Apple may have created the tablet space with the launch of the original iPad in 2010, but with ever more tablets being released over the last few months, which one is right for you?
Just as in most other sectors, there is not a singular “best tablet“, so much as a best tablet for what you are trying to do at a price-point you can afford. So how should you choose the right one for you?
Android and Windows 8 both offer some excellent tablet apps and are catching fast, but Apple’s head start in the tablet space, and its large established userbase means that there are simply more tablet-specific apps available on iOS. Not all of these apps make the most of the retina display on the iPad 4, so the iPad Mini wins the day here.
Best for Media
All the major tablets have good ecosystems where users can buy, rent, or stream a huge array of music, movies, and TV shows. But what sets them apart is how they deal with media bought elsewhere not in their own specific formats. Here the closed Apple system really starts to fall behind its competitors, as getting a movie you’ve bought from another store to play on the device is a real hassle. The iTunes/iDevice syncing may be simple and seamless, but once you step outside that, the user experience is terrible. Windows 8 is yet to find its flagship tablet, but Android has a few options. If you are buying right now then the Nexus 10 is a great device, but come next month the Sony Xperia Tablet Z will be the Android tablet everyone lusts for and Android’s MX player will handle pretty much every video file under the sun.
Best Battery Life
Actually getting the best battery life out of you device means working out the right screen brightness for your use, but in general terms Apple’s closed system means that they can make every saving possible to increase the life of iPads. The Apple iPad 4 with retina display offers over 12 hours of actual use on a single charge, and its competitors haven’t quite caught up yet, with the Samsung galaxy Tab 2 10.1 the closest with 10 hours.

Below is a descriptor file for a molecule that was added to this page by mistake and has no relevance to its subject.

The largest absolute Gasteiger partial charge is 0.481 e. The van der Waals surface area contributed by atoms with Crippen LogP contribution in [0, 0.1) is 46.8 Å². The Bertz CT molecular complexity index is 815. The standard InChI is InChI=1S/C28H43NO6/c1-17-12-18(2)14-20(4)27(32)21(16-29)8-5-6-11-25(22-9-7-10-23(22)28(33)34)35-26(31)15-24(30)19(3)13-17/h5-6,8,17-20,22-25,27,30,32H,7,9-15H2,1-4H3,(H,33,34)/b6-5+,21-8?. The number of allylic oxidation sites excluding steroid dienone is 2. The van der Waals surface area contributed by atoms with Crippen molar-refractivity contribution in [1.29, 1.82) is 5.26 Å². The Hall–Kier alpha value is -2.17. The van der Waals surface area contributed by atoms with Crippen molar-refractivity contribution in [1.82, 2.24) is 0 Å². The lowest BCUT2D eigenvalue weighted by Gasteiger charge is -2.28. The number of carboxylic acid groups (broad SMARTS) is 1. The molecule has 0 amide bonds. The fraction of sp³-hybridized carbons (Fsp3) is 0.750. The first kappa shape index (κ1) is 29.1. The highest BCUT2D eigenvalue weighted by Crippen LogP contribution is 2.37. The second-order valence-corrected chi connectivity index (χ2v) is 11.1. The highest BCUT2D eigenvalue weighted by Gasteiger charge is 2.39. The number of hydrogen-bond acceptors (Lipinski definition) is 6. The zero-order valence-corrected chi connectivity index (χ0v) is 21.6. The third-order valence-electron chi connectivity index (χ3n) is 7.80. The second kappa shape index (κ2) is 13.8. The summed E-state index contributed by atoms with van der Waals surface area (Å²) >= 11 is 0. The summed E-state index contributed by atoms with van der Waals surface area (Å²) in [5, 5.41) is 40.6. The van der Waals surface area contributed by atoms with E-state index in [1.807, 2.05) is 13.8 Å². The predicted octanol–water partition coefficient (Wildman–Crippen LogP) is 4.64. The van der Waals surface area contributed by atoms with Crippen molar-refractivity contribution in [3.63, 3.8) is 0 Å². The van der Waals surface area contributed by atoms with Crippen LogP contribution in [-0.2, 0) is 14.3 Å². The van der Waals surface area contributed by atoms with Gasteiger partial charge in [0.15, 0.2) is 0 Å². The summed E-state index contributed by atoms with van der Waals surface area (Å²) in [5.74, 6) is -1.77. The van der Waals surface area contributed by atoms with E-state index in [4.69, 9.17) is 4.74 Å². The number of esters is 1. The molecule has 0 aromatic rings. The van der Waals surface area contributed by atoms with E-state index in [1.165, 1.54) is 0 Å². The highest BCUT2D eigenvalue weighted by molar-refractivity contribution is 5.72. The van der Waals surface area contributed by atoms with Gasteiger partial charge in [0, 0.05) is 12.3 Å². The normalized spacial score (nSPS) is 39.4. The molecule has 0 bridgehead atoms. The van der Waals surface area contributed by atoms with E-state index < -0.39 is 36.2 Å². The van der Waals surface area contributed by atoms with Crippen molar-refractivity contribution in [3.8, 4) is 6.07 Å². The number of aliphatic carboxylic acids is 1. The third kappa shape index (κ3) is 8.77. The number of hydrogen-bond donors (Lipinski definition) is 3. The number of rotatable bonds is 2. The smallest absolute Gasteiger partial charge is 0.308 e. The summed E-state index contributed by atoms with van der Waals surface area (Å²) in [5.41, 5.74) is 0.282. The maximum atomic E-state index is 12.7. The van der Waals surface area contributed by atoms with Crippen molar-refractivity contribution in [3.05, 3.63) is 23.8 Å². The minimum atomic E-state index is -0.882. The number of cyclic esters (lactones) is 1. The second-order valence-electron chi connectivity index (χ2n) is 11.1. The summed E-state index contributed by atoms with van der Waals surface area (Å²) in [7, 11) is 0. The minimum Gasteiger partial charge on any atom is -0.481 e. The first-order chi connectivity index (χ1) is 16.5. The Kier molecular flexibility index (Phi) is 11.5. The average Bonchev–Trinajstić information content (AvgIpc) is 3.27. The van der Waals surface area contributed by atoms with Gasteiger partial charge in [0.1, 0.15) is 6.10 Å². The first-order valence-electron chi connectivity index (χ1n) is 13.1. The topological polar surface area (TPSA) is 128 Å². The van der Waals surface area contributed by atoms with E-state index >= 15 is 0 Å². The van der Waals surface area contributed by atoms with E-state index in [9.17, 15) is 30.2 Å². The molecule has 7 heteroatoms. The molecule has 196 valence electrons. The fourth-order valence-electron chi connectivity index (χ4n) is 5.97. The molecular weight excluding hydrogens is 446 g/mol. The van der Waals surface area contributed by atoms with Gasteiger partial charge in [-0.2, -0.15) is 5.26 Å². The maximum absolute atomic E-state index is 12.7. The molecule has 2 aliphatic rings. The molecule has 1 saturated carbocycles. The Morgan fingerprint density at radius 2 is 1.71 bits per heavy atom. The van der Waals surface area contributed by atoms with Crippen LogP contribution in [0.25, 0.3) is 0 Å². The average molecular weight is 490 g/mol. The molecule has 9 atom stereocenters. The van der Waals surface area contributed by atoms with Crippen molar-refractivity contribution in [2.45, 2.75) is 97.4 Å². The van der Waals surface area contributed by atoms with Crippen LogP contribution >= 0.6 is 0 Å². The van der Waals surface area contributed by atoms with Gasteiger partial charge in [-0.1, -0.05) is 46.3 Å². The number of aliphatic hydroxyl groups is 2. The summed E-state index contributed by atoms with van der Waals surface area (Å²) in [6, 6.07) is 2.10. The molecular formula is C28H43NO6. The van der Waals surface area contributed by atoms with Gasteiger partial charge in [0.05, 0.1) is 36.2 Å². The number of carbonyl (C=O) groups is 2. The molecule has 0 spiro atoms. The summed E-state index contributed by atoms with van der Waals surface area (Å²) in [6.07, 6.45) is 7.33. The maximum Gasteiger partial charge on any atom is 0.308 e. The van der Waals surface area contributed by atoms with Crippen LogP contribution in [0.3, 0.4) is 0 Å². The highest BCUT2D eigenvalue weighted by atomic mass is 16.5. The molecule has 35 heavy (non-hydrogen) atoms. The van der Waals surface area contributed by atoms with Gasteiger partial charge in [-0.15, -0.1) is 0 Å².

Best Value for Money
The majority of tablet use is for browsing the web, checking the news, using email and social media, and watching videos. You don’t need an HD screen and a superfast processor, and with this in mind Google created the Nexus 7. A 7″ tablet is more portable and lighter than a 10″, but you do lose some screen real-estate. But coming in at just £159 for the 16GB version it is really hard to beat. The Nook HD and Amazon Kindle Fire HD come close, but the pure Android experience of a Google-branded tablet puts the Nexus 7 in the lead.
Money No Object
If you are willing to pay a premium for you tablet experience, then it is hard to look past the iPad 4 with its beautiful retina display. Apple knows how to craft desirable objects, and with the widest selection of tablet-specific apps available, you can’t go far wrong. You are paying a premium for the Apple brand, and using the device to play media not from the Apple ecosystem is a hassle, but if you keep it all Apple-centric it is a breeze.